“Putting it simply, California is on the mend.” These were some of the first words of Gov. Jerry Brown’s Jan. 18 State of the State address. Based on the address, we can infer that funding is a top priority for the governor and California right now. Later in Brown’s speech, he mentioned last year’s deficit of $20 billion and assured California residents that cuts and tax increases were temporary and necessary.
“In a world still reeling from the near collapse of the financial system, it makes no sense to spend more than we have,” Brown said.
But also included in his address was a proposal to raise the bar for the grade point average (GPA) necessary to be eligible for a Cal Grant, a part of the California Student Aid Program in California that provides aid to California undergraduates. The minimum GPA was raised from 3.0 to 3.25 for larger Cal Grant awards and from 2.4 to 2.75 for smaller awards. According to Brown’s administration, this change is expected to aid 26,600 fewer students than it has in the past, which will save the state $131 million.
Good intentions aside, this is a further attack on higher education and will lead to decreased accessibility and increased privatization of schools in California. In the name of balancing the state’s budget, Brown has effectively cut off support to a significant portion of students — students whose education he could instead be cultivating to secure the state’s future workers and entrepreneurs. This future workforce will be instrumental in digging our way out of the current financial hole.
Aside from being a misplaced attempt at addressing the financial crisis, this move is also highly classist. Students who need Cal Grant financial aid to attend college are the same students who may be working part-time on top of going to school. They may be working harder than students who don’t need supplementary jobs in order to achieve the GPA necessary for state aid. This will mean these students will have to work even harder to fund their education, and will have an even more difficult time meeting the minimum eligibility requirement. Moreover, students with access to more educational opportunities and support — often those already financially better off than others — will have yet another leg up over their peers in lower income brackets. The proposal could easily make the higher-education playing field far less even than before.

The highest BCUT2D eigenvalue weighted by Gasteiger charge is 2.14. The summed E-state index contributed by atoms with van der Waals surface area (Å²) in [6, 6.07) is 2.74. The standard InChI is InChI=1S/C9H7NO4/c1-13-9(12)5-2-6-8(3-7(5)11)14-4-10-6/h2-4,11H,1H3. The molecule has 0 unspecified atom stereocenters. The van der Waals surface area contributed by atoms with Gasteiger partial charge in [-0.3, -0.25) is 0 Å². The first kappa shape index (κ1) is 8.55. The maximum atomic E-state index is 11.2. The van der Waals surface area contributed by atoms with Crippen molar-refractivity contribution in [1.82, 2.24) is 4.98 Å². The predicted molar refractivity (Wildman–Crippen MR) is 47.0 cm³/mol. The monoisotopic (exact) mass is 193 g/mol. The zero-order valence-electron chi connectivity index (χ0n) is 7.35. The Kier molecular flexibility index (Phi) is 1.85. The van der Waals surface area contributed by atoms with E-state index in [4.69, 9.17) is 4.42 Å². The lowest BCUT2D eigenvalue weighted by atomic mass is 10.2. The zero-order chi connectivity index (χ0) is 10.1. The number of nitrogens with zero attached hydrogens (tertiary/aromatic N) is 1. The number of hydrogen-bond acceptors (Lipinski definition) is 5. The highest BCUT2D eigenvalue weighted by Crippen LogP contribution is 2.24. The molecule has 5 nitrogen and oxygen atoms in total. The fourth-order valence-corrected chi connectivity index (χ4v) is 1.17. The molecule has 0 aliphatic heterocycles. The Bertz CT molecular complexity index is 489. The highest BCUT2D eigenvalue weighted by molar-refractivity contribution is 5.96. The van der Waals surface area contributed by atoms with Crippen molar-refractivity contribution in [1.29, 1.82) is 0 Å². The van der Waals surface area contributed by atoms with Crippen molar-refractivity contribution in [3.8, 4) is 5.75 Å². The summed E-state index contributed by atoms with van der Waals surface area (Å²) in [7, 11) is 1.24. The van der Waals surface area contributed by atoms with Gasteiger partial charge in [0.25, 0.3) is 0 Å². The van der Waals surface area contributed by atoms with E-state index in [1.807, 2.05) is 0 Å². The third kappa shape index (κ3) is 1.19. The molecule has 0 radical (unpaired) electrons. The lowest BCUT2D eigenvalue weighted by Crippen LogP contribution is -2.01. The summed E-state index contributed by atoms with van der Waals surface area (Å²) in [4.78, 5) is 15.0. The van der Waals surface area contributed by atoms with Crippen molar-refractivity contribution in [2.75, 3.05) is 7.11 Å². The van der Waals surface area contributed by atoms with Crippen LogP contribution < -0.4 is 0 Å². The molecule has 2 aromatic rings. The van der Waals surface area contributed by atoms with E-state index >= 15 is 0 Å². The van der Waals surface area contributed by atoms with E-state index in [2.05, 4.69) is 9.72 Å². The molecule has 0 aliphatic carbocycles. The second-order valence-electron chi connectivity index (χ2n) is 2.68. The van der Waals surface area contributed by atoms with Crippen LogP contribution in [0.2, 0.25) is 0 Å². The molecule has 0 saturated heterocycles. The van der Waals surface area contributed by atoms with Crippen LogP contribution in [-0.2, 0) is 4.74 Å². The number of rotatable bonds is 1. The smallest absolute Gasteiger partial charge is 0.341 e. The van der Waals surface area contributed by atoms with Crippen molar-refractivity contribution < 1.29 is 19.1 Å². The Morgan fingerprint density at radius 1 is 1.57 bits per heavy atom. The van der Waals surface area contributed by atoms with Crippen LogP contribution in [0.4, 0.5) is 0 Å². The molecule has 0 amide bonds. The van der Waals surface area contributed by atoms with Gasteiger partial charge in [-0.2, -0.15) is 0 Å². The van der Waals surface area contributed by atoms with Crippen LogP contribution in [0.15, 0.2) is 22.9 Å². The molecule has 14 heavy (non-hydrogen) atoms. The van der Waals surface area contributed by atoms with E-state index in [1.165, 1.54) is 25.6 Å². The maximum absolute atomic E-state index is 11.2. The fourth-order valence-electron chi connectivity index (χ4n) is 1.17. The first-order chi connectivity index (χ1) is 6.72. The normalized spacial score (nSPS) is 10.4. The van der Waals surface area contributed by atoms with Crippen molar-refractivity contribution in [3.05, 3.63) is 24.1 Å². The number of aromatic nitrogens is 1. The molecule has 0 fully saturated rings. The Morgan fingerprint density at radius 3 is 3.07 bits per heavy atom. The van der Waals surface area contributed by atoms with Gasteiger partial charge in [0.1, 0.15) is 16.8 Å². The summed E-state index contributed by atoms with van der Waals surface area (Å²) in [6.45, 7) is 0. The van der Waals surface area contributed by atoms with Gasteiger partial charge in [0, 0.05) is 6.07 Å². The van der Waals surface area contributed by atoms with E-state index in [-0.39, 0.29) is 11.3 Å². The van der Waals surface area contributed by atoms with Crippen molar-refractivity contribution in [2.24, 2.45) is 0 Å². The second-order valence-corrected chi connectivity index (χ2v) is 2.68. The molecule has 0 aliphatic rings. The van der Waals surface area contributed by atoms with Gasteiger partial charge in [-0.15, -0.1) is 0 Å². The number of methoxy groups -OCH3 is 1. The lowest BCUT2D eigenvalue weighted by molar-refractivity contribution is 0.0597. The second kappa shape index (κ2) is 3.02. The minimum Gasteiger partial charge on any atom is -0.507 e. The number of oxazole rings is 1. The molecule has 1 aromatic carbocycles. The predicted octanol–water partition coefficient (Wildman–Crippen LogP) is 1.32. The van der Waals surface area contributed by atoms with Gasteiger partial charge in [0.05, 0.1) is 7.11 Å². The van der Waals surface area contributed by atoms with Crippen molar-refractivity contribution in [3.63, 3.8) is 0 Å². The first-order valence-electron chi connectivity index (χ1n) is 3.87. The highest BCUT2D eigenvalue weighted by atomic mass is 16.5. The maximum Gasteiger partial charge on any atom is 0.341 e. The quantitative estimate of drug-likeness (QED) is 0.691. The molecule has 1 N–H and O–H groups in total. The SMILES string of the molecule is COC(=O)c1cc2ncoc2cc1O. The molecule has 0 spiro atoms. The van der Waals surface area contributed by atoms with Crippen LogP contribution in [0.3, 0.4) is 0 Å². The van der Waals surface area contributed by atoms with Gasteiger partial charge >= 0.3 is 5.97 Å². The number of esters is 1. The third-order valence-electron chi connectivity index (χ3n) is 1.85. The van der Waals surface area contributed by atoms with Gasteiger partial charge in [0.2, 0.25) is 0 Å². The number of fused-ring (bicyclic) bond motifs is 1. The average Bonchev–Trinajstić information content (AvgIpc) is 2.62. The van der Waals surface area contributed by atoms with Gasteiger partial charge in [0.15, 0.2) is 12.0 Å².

Are we supposed to be able to stomach the fact that this proposal might punish people for their financial situation, especially when such a large number of people in the state are currently suffering in the financial climate? Is higher education returning to its historical, institutional tradition of remaining accessible only to those fortunate enough to afford tuition increases or to be unaffected by this GPA requirement increase?
The nation saw George W. Bush’s No Child Left Behind policy fail not too long ago. Enticing schools by basing funding on test scores punished schools that struggled — mainly with English as a Second Language (ESL) students — and instead of helping those students reach higher goals, the policy had the reverse effect of lowering graduation rates, according to researchers at Rice University and the University of Texas at Austin.
Do we want this proposal for raising the GPA bar to discourage students in the same way No Child Left Behind did? No. The state should stabilize its budget with more temporary tax increases and stop attacking higher education in California. Education should be a top priority, with every person having an equal opportunity to succeed — not an easy target for the Brown administration’s budget balancing, and a commodity only to be bought.